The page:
6. Russia

Click for my letter to Russian Ambassador about Alexei Navalny’s trial on a what is probably a trumped up charge due on 17th April 2013. You could write a similar one.

Remarkably, my late Scottish godmother was present in Petrograd (later Leningrad)  when the exiled Lenin made his speech on arrival at Finland Station in 1917. (At least I think that’s what she claimed). She was the daughter of a Scottish flax merchant in Moscow in Tsarist Russia.

I have been fascinated with Russia since my youth. I campaigned long and hard (full-time) for the release of christian prisoners on conscience in the 1980s.

The Berlin Wall came down and Russia went through the “fall of Communism”. Unfortunately its transformation to a democracy was bungled under the leadership (or lack of it) of Boris Yeltsin. Bonds giving ownership of each citizens share of national industrial assets were given to citizens. So far so good. However clever businessmen made a simple calculation of the market value of each share multiplied by the number of citizens and realised that the total national assets had been greatly undervalued. In any case the citizens holding the bonds had hit hard times with the change toa market economy and the rise in utility- and living costs.

Citizens needed cash to live on so badly that they were prepared to sell off their bonds cheap. Businessmen bought them and became the owners of national industries, the oligarchs; fabulously rich amongst an impoverished population.

The state was powerless economically. The national assets had gone.  Some thought that things had to be got back under control and so Putin rose to power and people apparently preferred to have bread on the table than to have a fully fledged western style democracy.

Russia’s present politics falls very far short of full democracy. The state is powerful and democracy hardly gets a look in.

Journalist Anna Politkovskaya who exposed Russian government brutality in Chechnya was machine gunned to death as she left a lift on her return to her Moscow flat. Sergei Magnitsky lawyer representing a British company died just before he would have had to be released from prison where he was on remand after he had fallen out with the authorities after exposing corruption.  And of course Alexander Litvinenko died after a dose of polonium 210 in a London restaurant and the Russian government is not keen to see him to come to trial in an English court.

Russia is a problem on the world scene. It is hard for the people of Russia. Although there lot is better in some ways Russia remains a brutal and dangerous place in some ways worse than in the dying days of Communism.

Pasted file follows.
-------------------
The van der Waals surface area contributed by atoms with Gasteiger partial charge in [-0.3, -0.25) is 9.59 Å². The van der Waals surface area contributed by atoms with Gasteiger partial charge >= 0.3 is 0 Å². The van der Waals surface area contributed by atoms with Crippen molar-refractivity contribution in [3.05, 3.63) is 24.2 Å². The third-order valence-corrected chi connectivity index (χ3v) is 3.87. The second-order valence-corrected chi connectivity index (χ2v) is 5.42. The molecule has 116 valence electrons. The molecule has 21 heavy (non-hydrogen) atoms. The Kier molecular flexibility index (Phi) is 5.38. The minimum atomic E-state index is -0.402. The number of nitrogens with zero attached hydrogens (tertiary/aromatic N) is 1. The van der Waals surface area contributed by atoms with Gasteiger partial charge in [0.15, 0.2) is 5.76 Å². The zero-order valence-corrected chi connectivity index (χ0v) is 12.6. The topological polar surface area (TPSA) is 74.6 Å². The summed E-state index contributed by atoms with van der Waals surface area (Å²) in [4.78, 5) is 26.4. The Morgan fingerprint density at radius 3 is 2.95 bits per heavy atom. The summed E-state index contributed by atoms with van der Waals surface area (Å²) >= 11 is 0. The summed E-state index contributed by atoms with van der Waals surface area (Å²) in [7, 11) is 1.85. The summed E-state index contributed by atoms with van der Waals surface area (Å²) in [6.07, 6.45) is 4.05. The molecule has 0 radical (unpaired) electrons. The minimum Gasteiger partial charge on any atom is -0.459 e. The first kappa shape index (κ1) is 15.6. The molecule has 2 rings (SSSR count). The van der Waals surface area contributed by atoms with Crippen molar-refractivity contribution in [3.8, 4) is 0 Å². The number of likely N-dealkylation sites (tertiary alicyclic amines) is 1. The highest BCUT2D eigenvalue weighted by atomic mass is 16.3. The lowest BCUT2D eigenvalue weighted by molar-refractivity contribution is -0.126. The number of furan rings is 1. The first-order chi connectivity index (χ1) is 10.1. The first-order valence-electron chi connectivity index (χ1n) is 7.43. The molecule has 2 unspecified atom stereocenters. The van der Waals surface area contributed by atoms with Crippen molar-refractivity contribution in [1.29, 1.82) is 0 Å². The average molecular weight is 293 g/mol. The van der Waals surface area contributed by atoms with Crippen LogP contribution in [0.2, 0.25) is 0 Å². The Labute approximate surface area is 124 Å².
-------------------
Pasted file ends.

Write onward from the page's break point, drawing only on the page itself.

Russia’s present threatening posture unsettles Europe and makes it hard to get useful work done in the UN where it holds a veto. This makes it harder to restrain Iran’s nuclear ambitions, for instance.

Russian jets frequently probe our airspace making it necessary to scramble interceptors. They take an unhealthy interest in NATO naval exercises including the Royal Navy.  That sort of behaviour should be a thing of the past.

Russia is still a very pathological society with a low birthrate, lots of alcoholism, neglected children and some children living in sewers and the economy depending on the sale of natural resources rather than the great creative potential of its population.

It’s violent response to unrest in Chechnya and other Caucasian republic within Russian borders perpetuates a difficult problem rather than settling it and Russia has been and remains belligerent towards Georgia.

Supportive friendships with Russian citizens of good intent could do a lot of good. These people would still be in danger but our support and that of our own and allied governments could help bring about a much healthier situation which would be great for Russia’s own population and its neighbours and others we could then start to help through better consensus at the UN. So we need to make friends and also to know who we are best to make friends with so we don’t get caught out by people who aren’t who they make themselves out to be!

There’s a cost to refusing to become dependent on Russia and confronting her about human rights abuses and lack of democracy. It might lose us some trade deals. It will make it highly desirable for us to regain fuel security from renewables and nuclear and to source our oil and gas from other sources than Russia.